The music seemed to rise from the blades of grass. It moved in the sunlight that shone on Camden’s streets and flooded our open windows and doorways. It danced with the breeze. Memorial Day had arrived, and the world cried out in joy. Its soundtrack was reggaeton.
The familiar beat accompanied by unfamiliar words began around 9 a.m. and continued throughout the day. I could hear it from my bed, at the kitchen table, by the mailbox at the front door and while I hung clothes from the line in the backyard. It was in the air, it was the air – made audible by a day too beautiful to be contained in silence.
“KELLY,” my roommate shouted from outside my window. I looked down on the backyard and saw that the old clothesline had snapped under the weight of my wet laundry. I ran outside, and held up my string of clothing, while Yvelisse tied the frayed end to the neighbor’s fence. We brushed off my laundry and straightened some shirts on the line.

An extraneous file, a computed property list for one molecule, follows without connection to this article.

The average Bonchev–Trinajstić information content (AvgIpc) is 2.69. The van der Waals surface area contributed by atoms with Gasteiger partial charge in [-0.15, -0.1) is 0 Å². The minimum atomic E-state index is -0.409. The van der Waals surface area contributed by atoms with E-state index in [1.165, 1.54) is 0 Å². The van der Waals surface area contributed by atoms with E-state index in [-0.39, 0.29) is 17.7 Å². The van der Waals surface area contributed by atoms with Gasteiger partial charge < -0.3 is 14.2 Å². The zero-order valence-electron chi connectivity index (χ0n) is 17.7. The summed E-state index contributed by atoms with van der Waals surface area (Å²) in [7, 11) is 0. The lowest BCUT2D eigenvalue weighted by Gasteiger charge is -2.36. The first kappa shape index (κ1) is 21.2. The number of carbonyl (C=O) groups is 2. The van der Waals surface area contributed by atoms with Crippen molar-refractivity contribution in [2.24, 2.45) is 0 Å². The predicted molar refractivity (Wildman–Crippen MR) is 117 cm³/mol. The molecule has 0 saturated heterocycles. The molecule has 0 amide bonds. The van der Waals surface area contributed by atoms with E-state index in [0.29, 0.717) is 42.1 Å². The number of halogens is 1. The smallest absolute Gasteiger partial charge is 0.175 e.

I stepped back to survey our work. On the other side of the fence sat an old rusty truck our neighbor intends to fix up and keep along with his other vintage cars. Down the street a rooster crowed. I felt the music pulse through me. Looking at the clothesline clinging to the chain link fence, it seemed like the city I’ve called my home for the past two years. Faded, frayed and worn by forces it couldn’t control, not quite making it, but still finding a way to hold up. Still aching to live.
The reggaeton swirled around us – me, Yvelisse, the untouchable beauty of the grass and the clouds, and the imperfect clothesline in our imperfect city – its rhythm holding us all together. In the midst of this, I closed my eyes and felt God.
Kelly Zientek-Baker, FVM Camden 2006-2008